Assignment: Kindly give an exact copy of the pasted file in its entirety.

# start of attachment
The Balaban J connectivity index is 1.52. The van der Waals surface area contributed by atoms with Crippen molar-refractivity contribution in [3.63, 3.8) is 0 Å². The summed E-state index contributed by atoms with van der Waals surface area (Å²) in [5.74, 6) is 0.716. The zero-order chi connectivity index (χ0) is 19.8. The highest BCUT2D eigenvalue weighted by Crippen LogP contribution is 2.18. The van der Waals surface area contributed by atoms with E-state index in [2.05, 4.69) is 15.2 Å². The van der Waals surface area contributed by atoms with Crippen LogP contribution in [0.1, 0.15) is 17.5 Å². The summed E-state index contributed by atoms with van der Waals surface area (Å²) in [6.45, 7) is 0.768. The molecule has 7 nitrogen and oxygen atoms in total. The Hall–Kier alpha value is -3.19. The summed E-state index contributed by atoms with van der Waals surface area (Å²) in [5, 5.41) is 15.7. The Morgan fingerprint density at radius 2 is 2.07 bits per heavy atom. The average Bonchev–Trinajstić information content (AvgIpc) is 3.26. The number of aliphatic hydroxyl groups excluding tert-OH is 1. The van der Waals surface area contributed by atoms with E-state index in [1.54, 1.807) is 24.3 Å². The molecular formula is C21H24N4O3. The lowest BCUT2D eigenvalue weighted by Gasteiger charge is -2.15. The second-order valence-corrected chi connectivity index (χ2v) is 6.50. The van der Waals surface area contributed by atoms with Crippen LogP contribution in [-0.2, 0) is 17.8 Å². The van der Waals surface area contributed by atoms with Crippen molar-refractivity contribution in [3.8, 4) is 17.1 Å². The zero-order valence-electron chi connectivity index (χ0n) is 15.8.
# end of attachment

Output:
The Balaban J connectivity index is 1.52. The van der Waals surface area contributed by atoms with Crippen molar-refractivity contribution in [3.63, 3.8) is 0 Å². The summed E-state index contributed by atoms with van der Waals surface area (Å²) in [5.74, 6) is 0.716. The zero-order chi connectivity index (χ0) is 19.8. The highest BCUT2D eigenvalue weighted by Crippen LogP contribution is 2.18. The van der Waals surface area contributed by atoms with E-state index in [2.05, 4.69) is 15.2 Å². The van der Waals surface area contributed by atoms with Crippen LogP contribution in [0.1, 0.15) is 17.5 Å². The summed E-state index contributed by atoms with van der Waals surface area (Å²) in [6.45, 7) is 0.768. The molecule has 7 nitrogen and oxygen atoms in total. The Hall–Kier alpha value is -3.19. The summed E-state index contributed by atoms with van der Waals surface area (Å²) in [5, 5.41) is 15.7. The Morgan fingerprint density at radius 2 is 2.07 bits per heavy atom. The average Bonchev–Trinajstić information content (AvgIpc) is 3.26. The number of aliphatic hydroxyl groups excluding tert-OH is 1. The van der Waals surface area contributed by atoms with E-state index in [1.54, 1.807) is 24.3 Å². The molecular formula is C21H24N4O3. The lowest BCUT2D eigenvalue weighted by Gasteiger charge is -2.15. The second-order valence-corrected chi connectivity index (χ2v) is 6.50. The van der Waals surface area contributed by atoms with Crippen LogP contribution in [-0.2, 0) is 17.8 Å². The van der Waals surface area contributed by atoms with Crippen molar-refractivity contribution in [3.8, 4) is 17.1 Å². The zero-order valence-electron chi connectivity index (χ0n) is 15.8.